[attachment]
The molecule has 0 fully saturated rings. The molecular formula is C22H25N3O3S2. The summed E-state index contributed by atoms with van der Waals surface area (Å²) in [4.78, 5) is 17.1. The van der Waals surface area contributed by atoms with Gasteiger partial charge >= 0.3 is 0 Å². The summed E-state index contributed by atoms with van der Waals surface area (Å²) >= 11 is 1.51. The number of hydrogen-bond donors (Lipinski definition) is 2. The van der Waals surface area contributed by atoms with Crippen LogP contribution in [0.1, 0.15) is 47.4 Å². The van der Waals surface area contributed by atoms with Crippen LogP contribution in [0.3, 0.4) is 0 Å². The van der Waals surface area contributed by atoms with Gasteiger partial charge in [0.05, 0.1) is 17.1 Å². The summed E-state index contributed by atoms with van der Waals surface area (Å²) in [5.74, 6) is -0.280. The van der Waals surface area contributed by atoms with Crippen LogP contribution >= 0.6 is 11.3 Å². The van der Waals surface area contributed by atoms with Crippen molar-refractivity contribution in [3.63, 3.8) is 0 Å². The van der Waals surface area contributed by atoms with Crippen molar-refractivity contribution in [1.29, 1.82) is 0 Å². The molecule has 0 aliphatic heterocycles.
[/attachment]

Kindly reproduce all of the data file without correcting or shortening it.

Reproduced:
The molecule has 0 fully saturated rings. The molecular formula is C22H25N3O3S2. The summed E-state index contributed by atoms with van der Waals surface area (Å²) in [4.78, 5) is 17.1. The van der Waals surface area contributed by atoms with Gasteiger partial charge >= 0.3 is 0 Å². The summed E-state index contributed by atoms with van der Waals surface area (Å²) >= 11 is 1.51. The number of hydrogen-bond donors (Lipinski definition) is 2. The van der Waals surface area contributed by atoms with Crippen LogP contribution in [0.1, 0.15) is 47.4 Å². The van der Waals surface area contributed by atoms with Crippen LogP contribution in [0.3, 0.4) is 0 Å². The van der Waals surface area contributed by atoms with Gasteiger partial charge in [0.05, 0.1) is 17.1 Å². The summed E-state index contributed by atoms with van der Waals surface area (Å²) in [5.74, 6) is -0.280. The van der Waals surface area contributed by atoms with Crippen LogP contribution >= 0.6 is 11.3 Å². The van der Waals surface area contributed by atoms with Crippen molar-refractivity contribution in [3.63, 3.8) is 0 Å². The van der Waals surface area contributed by atoms with Crippen molar-refractivity contribution in [1.29, 1.82) is 0 Å². The molecule has 0 aliphatic heterocycles.